On this "Face the Nation" broadcast moderated by Margaret Brennan:
- Mayor John Cooper, D-Nashville
- Frank Figliuzzi, Former Assistant Director for Counterintelligence, FBI
- Governor Mike DeWine, R-Ohio
- Governor Gretchen Whitmer, D-Michigan
- Dr. Scott Gottlieb, Former FDA Commissioner
- Authors Panel: Susan Glasser, Peter Baker, Jon Meacham, Isabel Wilkerson
Click here to browse full transcripts of "Face the Nation."
MARGARET BRENNAN: I'm Margaret Brennan in Washington. On this final weekend of the year on FACE THE NATION, it wouldn't be 2020 without last-minute breaking news. And there's a lot of it today. First, that early Christmas morning explosion that rocked the city of Nashville. We'll talk with the mayor of Nashville, John Cooper. Former FBI assistant director for counterintelligence Frank Figliuzzi will also be with us. Then, an update on the biggest story of the year: The COVID-19 pandemic. More than a million Americans have been vaccinated so far as coronavirus cases, deaths, and hospitalizations continue to climb dramatically. The governor of California says his state could see, quote, "a surge on top of surge on top of a surge" in the next two months, as millions of Americans ignore CDC recommendations to stay home this holiday season. We'll talk with former FDA commissioner Doctor Scott Gottlieb. That massive aid bill negotiated by Congress and the administration has been torpedoed by the President. His refusal to sign is putting a staggering amount of financial aid in jeopardy just as struggling Americans need it the most. In these final weeks of the Trump administration, ironically, it's Democrats who are in agreement with Mister Trump on his demand for additional payments, which has split the President from most Republicans. One thing Americans are not divided on? 2020 will go down in history as one of the worst years ever, at least in our lifetime. With political and racial divisions plaguing our society, what can be done to unite the country? We'll have a discussion on race, leadership, and moving forward with our holiday book panel. We'll talk with Pulitzer Prize-winning author and journalist Isabel Wilkerson. Her new book is Caste: The Origins of Our Discontents. His Truth Is Marching On: John Lewis and the Power of Hope is the latest from presidential historian Jon Meacham. Susan Glasser, writer for The New Yorker, and her husband, chief White House correspondent for The New York Times Peter Baker, wrote The Man Who Ran Washington: The Life and Times of James A. Baker III. Plus, we'll talk with two Midwest governors, Michigan Democrat Gretchen Whitmer, and Ohio Republican Mike DeWine.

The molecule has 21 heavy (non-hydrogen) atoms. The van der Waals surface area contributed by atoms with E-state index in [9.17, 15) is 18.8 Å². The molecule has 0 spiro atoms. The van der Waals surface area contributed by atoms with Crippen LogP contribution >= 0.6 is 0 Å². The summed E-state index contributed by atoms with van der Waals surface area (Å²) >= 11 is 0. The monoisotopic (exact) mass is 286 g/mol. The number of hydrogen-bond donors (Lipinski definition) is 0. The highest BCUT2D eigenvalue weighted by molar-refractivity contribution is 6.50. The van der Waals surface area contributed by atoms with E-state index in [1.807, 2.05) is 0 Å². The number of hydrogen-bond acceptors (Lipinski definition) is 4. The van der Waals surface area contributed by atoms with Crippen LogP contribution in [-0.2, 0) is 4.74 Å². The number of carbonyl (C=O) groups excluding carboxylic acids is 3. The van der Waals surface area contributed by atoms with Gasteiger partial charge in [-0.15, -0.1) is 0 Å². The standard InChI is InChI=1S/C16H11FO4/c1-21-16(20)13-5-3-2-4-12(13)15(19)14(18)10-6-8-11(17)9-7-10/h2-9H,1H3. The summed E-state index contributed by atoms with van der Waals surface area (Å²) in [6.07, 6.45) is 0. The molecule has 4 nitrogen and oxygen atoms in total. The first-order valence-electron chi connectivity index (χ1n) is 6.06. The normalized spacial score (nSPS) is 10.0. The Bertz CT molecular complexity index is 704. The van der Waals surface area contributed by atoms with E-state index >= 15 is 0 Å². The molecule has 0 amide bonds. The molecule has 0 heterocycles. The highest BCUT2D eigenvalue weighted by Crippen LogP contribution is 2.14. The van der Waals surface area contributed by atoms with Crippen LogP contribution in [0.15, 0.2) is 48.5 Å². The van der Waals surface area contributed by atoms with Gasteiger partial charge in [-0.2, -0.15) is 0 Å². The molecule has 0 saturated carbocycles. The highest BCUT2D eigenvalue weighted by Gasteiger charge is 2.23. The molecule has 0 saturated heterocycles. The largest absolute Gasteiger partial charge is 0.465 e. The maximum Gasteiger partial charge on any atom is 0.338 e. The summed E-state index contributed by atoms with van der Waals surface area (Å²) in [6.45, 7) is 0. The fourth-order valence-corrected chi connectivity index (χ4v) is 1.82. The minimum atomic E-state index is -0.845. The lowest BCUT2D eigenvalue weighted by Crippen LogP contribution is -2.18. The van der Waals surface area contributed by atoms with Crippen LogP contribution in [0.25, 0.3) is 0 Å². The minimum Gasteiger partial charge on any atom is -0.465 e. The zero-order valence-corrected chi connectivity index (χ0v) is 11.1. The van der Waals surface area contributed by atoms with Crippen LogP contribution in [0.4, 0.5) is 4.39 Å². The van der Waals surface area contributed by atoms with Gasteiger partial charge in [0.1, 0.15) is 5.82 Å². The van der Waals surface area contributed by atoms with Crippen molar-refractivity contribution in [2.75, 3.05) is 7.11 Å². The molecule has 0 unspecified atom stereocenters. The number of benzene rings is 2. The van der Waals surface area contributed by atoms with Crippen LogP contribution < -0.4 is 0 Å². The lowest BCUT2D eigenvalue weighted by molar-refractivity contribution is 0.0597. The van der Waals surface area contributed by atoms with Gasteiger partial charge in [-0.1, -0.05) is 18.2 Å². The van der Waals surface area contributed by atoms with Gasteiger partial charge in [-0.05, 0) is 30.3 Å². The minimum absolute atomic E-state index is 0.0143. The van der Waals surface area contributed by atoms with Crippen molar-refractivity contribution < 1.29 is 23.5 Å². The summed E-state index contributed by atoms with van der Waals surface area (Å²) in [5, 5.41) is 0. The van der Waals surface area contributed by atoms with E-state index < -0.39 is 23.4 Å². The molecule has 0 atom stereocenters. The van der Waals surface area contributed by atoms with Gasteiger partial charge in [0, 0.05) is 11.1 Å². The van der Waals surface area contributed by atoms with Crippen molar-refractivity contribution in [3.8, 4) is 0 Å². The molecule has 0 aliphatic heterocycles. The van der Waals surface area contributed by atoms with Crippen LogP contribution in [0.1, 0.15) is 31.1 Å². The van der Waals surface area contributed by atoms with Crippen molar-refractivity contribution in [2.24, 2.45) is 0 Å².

It's all just ahead on FACE THE NATION.
Good morning, and welcome to FACE THE NATION. There are only four and a half days left in 2020, and the wicked blow this year has dealt is not letting up. There have been more than eighty million cases of COVID-19 worldwide. Here in the U.S., we've seen nearly nineteen million infections, and more than three hundred and thirty-one thousand deaths. Los Angeles County alone is seeing a coronavirus death every ten minutes. Washington is quiet, as the President vacations at his golf resort in Florida, but yesterday jobless benefits for more than fourteen million Americans ran out, and the government could shut down just after midnight tomorrow if Mister Trump does not sign the COVID relief bill. This comes on top of the Christmas morning bombing in Nashville, which left three people hospitalized and decimated part of the city. We begin there this morning with CBS News correspondent Mola Lenghi.
MOLA LENGHI (CBS News Correspondent/@MolaReports): Well, Margaret, there are more than two hundred fifty federal agents on the ground here in Nashville continuing to investigate. The FBI says they've received more than five hundred tips. And CBS News has learned they have zeroed in on a person of interest.
MOLA LENGHI: The day after an RV exploded in Nashville, leveling parts of downtown, federal agents raided a home tied to Anthony Quinn Warner, identified by the FBI as a person of interest in the blast. This Google Maps image is partly why the Feds ended up at the home just outside Nashville. Notice the RV parked behind the wood fence. Investigators believe it matches the description of the one used in the explosion. On Christmas morning, the RV was found blaring a recorded warning in ominous countdown.